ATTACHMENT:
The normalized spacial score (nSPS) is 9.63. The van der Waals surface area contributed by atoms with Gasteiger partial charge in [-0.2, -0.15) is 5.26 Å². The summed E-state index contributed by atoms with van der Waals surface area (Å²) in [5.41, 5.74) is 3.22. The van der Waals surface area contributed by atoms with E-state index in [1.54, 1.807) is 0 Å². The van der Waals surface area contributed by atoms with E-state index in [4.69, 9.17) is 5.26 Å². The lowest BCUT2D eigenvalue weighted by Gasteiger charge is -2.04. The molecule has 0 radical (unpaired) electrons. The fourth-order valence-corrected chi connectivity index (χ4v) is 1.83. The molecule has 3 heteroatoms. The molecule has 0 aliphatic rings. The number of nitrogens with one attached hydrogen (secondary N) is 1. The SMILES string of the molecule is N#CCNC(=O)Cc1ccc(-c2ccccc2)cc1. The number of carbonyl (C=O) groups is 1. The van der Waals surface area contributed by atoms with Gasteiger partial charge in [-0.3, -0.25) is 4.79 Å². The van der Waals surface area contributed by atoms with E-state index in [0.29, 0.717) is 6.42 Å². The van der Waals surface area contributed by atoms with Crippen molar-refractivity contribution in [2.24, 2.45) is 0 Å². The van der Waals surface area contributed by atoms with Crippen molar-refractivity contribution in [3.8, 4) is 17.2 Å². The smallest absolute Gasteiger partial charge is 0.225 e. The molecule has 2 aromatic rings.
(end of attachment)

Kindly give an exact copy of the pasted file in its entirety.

The normalized spacial score (nSPS) is 9.63. The van der Waals surface area contributed by atoms with Gasteiger partial charge in [-0.2, -0.15) is 5.26 Å². The summed E-state index contributed by atoms with van der Waals surface area (Å²) in [5.41, 5.74) is 3.22. The van der Waals surface area contributed by atoms with E-state index in [1.54, 1.807) is 0 Å². The van der Waals surface area contributed by atoms with E-state index in [4.69, 9.17) is 5.26 Å². The lowest BCUT2D eigenvalue weighted by Gasteiger charge is -2.04. The molecule has 0 radical (unpaired) electrons. The fourth-order valence-corrected chi connectivity index (χ4v) is 1.83. The molecule has 3 heteroatoms. The molecule has 0 aliphatic rings. The number of nitrogens with one attached hydrogen (secondary N) is 1. The SMILES string of the molecule is N#CCNC(=O)Cc1ccc(-c2ccccc2)cc1. The number of carbonyl (C=O) groups is 1. The van der Waals surface area contributed by atoms with Gasteiger partial charge in [-0.3, -0.25) is 4.79 Å². The van der Waals surface area contributed by atoms with E-state index in [0.29, 0.717) is 6.42 Å². The van der Waals surface area contributed by atoms with Crippen molar-refractivity contribution in [2.24, 2.45) is 0 Å². The van der Waals surface area contributed by atoms with Crippen molar-refractivity contribution in [3.8, 4) is 17.2 Å². The smallest absolute Gasteiger partial charge is 0.225 e. The molecule has 2 aromatic rings.